The talk is the most detailed presentation, to date, of a range of flaws in Deere software and services that were first identified and disclosed to the company in April. The disclosure of two of those flaws in the company’s public-facing web applications set off a scramble by Deere and other agricultural equipment makers to patch the flaws, unveil a bug bounty program and to hire cyber security and embedded device security talent.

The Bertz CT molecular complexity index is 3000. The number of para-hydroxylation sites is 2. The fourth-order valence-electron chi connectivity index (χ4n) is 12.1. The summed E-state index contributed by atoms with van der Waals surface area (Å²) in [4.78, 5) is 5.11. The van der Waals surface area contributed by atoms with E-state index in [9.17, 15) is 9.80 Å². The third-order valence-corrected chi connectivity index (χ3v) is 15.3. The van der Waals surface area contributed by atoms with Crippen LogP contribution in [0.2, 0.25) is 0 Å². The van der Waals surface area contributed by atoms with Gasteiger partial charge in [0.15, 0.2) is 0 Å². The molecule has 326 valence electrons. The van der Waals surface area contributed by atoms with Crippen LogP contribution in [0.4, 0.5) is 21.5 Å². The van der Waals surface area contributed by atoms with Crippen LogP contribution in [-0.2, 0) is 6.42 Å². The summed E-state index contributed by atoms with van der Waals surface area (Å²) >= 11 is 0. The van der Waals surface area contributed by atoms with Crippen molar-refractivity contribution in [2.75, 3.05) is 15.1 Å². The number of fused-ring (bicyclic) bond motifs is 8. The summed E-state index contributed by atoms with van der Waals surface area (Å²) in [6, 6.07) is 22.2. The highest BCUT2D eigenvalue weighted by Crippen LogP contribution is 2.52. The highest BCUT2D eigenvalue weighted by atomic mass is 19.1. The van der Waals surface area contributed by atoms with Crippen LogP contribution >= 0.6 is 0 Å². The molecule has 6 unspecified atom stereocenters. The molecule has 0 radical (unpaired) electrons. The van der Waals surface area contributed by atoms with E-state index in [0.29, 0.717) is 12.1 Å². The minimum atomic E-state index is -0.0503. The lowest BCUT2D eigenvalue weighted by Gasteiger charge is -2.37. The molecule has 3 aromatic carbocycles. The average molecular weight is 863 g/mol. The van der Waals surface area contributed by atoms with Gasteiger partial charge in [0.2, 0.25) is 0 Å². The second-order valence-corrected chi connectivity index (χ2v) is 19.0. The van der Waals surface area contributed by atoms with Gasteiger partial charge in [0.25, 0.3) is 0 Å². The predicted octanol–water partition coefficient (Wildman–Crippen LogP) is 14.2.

In addition to a slew of common web flaws like Cross Site Scripting- and account enumeration bugs linked to Deere’s web site and public APIs, the researchers discovered a vulnerability (CVE-2021-27653) in third-party software by Pega Systems, a maker of customer relationship management (CRM) software that Deere uses. A misconfiguration of that software gave the researchers administrative access to the remote, back end Pegasystems server. With wide ranging, administrative access to the production backend Pega server, the researchers were able to obtain other administrative Pegasystems credentials including passwords, security audit logs, as well as John Deere’s OKTA signing certificate for the Pegasystems server, according to the presentation. In an email statement to The Security Ledger, a John Deere spokesperson said that “none of the claims — including those identified at DEF CON — have enabled access to customer accounts, agronomic data, dealer accounts, or sensitive personal information,” though data included in the presentation as well as prior public disclosures make clear that sensitive data on Deere employees, equipment, customers and suppliers was exposed.